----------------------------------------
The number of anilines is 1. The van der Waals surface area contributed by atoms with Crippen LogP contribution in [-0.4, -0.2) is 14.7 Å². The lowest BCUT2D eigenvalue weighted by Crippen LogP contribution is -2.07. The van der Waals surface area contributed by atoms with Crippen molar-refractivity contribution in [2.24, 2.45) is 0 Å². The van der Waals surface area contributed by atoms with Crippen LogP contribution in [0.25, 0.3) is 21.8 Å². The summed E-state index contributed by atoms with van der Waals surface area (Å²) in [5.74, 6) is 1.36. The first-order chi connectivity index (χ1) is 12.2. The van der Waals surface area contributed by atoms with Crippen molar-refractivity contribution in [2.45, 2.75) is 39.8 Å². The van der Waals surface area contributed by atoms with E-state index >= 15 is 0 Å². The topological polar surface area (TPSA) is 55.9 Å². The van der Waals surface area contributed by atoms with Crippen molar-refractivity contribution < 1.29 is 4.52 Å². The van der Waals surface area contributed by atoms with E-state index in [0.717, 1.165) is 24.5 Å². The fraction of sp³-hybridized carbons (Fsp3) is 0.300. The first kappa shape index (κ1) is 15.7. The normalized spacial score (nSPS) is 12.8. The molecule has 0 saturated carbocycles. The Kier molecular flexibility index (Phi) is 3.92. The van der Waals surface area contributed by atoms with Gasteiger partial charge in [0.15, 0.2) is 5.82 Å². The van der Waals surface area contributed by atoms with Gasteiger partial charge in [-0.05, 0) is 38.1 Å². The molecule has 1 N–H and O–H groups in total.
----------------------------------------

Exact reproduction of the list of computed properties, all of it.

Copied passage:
The number of anilines is 1. The van der Waals surface area contributed by atoms with Crippen LogP contribution in [-0.4, -0.2) is 14.7 Å². The lowest BCUT2D eigenvalue weighted by Crippen LogP contribution is -2.07. The van der Waals surface area contributed by atoms with Crippen molar-refractivity contribution in [2.24, 2.45) is 0 Å². The van der Waals surface area contributed by atoms with Crippen LogP contribution in [0.25, 0.3) is 21.8 Å². The summed E-state index contributed by atoms with van der Waals surface area (Å²) in [5.74, 6) is 1.36. The first-order chi connectivity index (χ1) is 12.2. The van der Waals surface area contributed by atoms with Crippen molar-refractivity contribution in [2.45, 2.75) is 39.8 Å². The van der Waals surface area contributed by atoms with E-state index >= 15 is 0 Å². The topological polar surface area (TPSA) is 55.9 Å². The van der Waals surface area contributed by atoms with Crippen molar-refractivity contribution < 1.29 is 4.52 Å². The van der Waals surface area contributed by atoms with E-state index in [0.717, 1.165) is 24.5 Å². The fraction of sp³-hybridized carbons (Fsp3) is 0.300. The first kappa shape index (κ1) is 15.7. The normalized spacial score (nSPS) is 12.8. The molecule has 0 saturated carbocycles. The Kier molecular flexibility index (Phi) is 3.92. The van der Waals surface area contributed by atoms with Gasteiger partial charge in [0.15, 0.2) is 5.82 Å². The van der Waals surface area contributed by atoms with Gasteiger partial charge in [-0.05, 0) is 38.1 Å². The molecule has 1 N–H and O–H groups in total.